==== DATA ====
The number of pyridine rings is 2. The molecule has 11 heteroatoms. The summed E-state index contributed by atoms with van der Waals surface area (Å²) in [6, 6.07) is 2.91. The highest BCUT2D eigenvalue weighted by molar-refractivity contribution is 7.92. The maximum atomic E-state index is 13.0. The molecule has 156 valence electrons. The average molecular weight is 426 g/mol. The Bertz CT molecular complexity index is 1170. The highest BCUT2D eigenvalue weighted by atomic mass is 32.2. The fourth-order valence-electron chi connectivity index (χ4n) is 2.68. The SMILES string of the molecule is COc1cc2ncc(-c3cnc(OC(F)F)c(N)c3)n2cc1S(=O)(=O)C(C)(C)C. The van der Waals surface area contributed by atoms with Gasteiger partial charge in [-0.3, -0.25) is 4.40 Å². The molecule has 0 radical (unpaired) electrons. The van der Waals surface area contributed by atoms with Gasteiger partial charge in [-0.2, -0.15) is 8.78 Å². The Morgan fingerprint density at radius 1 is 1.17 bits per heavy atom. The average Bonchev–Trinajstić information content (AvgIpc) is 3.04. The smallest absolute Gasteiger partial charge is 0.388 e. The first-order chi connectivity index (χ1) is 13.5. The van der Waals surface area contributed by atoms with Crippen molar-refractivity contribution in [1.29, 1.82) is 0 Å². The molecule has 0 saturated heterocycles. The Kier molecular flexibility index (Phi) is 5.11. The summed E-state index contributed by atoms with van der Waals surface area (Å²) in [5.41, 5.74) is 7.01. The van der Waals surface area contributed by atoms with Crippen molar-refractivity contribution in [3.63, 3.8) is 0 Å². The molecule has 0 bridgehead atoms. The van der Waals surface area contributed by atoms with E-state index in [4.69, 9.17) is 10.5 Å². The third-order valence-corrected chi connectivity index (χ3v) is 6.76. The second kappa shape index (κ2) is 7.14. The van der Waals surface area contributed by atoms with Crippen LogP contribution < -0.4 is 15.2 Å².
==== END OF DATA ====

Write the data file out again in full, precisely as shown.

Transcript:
The number of pyridine rings is 2. The molecule has 11 heteroatoms. The summed E-state index contributed by atoms with van der Waals surface area (Å²) in [6, 6.07) is 2.91. The highest BCUT2D eigenvalue weighted by molar-refractivity contribution is 7.92. The maximum atomic E-state index is 13.0. The molecule has 156 valence electrons. The average molecular weight is 426 g/mol. The Bertz CT molecular complexity index is 1170. The highest BCUT2D eigenvalue weighted by atomic mass is 32.2. The fourth-order valence-electron chi connectivity index (χ4n) is 2.68. The SMILES string of the molecule is COc1cc2ncc(-c3cnc(OC(F)F)c(N)c3)n2cc1S(=O)(=O)C(C)(C)C. The van der Waals surface area contributed by atoms with Gasteiger partial charge in [-0.3, -0.25) is 4.40 Å². The molecule has 0 radical (unpaired) electrons. The van der Waals surface area contributed by atoms with Gasteiger partial charge in [-0.2, -0.15) is 8.78 Å². The Morgan fingerprint density at radius 1 is 1.17 bits per heavy atom. The average Bonchev–Trinajstić information content (AvgIpc) is 3.04. The smallest absolute Gasteiger partial charge is 0.388 e. The first-order chi connectivity index (χ1) is 13.5. The van der Waals surface area contributed by atoms with Crippen molar-refractivity contribution in [1.29, 1.82) is 0 Å². The molecule has 0 saturated heterocycles. The Kier molecular flexibility index (Phi) is 5.11. The summed E-state index contributed by atoms with van der Waals surface area (Å²) in [5.41, 5.74) is 7.01. The van der Waals surface area contributed by atoms with Crippen molar-refractivity contribution in [3.63, 3.8) is 0 Å². The molecule has 0 bridgehead atoms. The van der Waals surface area contributed by atoms with E-state index in [4.69, 9.17) is 10.5 Å². The third-order valence-corrected chi connectivity index (χ3v) is 6.76. The second kappa shape index (κ2) is 7.14. The van der Waals surface area contributed by atoms with Crippen LogP contribution < -0.4 is 15.2 Å².